Exploring the Iconography of Evil, Part 2

The power of photography to create a fabric of memory is at the heart of two other projects due out soon. In April, filmmaker Errol Morris brings out his new documentary, titled “Standard Operating Procedure,” which uses reenactments to explain what happened inside Abu Ghraib prison. Along with Morris’s film, there is a new book by photographer Nubar Alexanian, who was on set during the making of the documentary. Two of his images are seen here. While Alexanian’s images clearly depict reenactmen

The power of photography to create a fabric of memory is at the heart of two other projects due out soon. In April, filmmaker Errol Morris brings out his new documentary, titled "Standard Operating Procedure," which uses reenactments to explain what happened inside Abu Ghraib prison. Along with Morris's film, there is a new book by photographer Nubar Alexanian, who was on set during the making of the documentary. Two of his images are seen here. While Alexanian's images clearly depict reenactments, they are chilling.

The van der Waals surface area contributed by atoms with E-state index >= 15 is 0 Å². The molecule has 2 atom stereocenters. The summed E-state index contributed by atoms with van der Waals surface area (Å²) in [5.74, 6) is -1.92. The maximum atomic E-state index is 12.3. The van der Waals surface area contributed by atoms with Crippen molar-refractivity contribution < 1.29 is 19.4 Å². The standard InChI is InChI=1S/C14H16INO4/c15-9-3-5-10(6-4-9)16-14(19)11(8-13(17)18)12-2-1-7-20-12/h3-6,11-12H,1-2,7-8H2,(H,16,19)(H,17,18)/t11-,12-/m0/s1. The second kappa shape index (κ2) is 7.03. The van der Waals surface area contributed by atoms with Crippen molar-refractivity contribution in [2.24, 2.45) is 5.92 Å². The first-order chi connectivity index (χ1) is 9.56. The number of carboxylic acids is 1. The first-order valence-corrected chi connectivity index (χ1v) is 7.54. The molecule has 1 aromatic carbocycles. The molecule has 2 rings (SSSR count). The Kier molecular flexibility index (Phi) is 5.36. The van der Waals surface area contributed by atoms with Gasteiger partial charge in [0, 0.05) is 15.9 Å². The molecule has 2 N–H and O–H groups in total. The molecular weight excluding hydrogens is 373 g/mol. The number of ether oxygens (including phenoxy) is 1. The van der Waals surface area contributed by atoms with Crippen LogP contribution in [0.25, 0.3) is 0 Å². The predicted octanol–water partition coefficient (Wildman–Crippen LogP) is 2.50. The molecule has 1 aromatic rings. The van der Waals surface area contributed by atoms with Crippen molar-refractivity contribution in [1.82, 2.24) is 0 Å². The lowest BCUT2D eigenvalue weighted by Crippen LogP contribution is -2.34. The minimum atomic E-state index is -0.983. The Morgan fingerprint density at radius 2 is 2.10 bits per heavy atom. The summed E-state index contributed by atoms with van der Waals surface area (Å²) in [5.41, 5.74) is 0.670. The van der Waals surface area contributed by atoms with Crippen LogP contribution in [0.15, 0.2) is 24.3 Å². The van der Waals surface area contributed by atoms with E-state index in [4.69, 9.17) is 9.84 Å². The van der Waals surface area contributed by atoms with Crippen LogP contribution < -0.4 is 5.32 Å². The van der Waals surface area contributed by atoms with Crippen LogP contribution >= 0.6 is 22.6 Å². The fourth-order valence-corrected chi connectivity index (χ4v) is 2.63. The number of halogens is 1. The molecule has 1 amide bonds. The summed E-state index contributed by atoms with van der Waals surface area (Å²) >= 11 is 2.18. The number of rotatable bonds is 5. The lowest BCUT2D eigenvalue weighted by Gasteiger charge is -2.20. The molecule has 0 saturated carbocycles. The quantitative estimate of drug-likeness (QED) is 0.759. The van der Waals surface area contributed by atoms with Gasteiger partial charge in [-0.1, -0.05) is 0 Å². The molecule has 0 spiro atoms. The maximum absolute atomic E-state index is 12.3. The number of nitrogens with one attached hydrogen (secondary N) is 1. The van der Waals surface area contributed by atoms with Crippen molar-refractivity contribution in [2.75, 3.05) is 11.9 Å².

Alexanian's book, called "Non-Fiction" (Walker Creek Press, $60), also contains images made on the set of other Morris films. But it is the images from the Abu Ghraib film that will provoke the most curiosity. In the book's introduction, written by Mark Singer, Morris describes his films as being principally about "the idea that we're in possession of certainty, truth, infallible knowledge, when actually we're just a bunch of apes running around." His films often show the faultiness of memory, or the faultiness of the meanings we apply to our memories. The still images by Alexanian explore the same ideas. His images are filled with ambiguity, what he calls "the well that feeds still photographs." His images reinterpret the famous scenes of Abu Ghraib not as reality but as metaphor.—David Schonauer